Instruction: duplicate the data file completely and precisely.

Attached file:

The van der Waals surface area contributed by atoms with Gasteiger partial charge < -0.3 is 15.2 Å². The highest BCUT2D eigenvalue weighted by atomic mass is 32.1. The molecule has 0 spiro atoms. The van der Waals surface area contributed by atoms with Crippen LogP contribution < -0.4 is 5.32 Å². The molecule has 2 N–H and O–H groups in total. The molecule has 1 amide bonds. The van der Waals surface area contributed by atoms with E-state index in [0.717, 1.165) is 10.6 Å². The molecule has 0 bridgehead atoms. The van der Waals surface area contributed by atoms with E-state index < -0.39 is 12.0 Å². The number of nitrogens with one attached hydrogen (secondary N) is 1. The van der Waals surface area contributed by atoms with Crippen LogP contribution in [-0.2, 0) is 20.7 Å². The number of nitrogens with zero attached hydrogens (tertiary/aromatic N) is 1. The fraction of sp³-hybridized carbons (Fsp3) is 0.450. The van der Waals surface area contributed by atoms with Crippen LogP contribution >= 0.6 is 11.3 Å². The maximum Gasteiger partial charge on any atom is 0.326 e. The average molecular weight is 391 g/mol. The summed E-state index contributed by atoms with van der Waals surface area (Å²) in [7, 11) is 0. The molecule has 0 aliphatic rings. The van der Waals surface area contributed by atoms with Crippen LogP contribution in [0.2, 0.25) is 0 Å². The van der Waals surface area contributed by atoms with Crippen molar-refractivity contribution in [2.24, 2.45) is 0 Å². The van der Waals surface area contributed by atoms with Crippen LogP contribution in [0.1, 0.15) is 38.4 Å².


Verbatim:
The van der Waals surface area contributed by atoms with Gasteiger partial charge < -0.3 is 15.2 Å². The highest BCUT2D eigenvalue weighted by atomic mass is 32.1. The molecule has 0 spiro atoms. The van der Waals surface area contributed by atoms with Crippen LogP contribution < -0.4 is 5.32 Å². The molecule has 2 N–H and O–H groups in total. The molecule has 1 amide bonds. The van der Waals surface area contributed by atoms with E-state index in [0.717, 1.165) is 10.6 Å². The molecule has 0 bridgehead atoms. The van der Waals surface area contributed by atoms with E-state index < -0.39 is 12.0 Å². The number of nitrogens with one attached hydrogen (secondary N) is 1. The van der Waals surface area contributed by atoms with Crippen LogP contribution in [-0.2, 0) is 20.7 Å². The number of nitrogens with zero attached hydrogens (tertiary/aromatic N) is 1. The fraction of sp³-hybridized carbons (Fsp3) is 0.450. The van der Waals surface area contributed by atoms with Crippen LogP contribution >= 0.6 is 11.3 Å². The maximum Gasteiger partial charge on any atom is 0.326 e. The average molecular weight is 391 g/mol. The summed E-state index contributed by atoms with van der Waals surface area (Å²) in [7, 11) is 0. The molecule has 0 aliphatic rings. The van der Waals surface area contributed by atoms with Crippen LogP contribution in [0.2, 0.25) is 0 Å². The van der Waals surface area contributed by atoms with Crippen molar-refractivity contribution in [2.24, 2.45) is 0 Å². The van der Waals surface area contributed by atoms with Crippen LogP contribution in [0.1, 0.15) is 38.4 Å².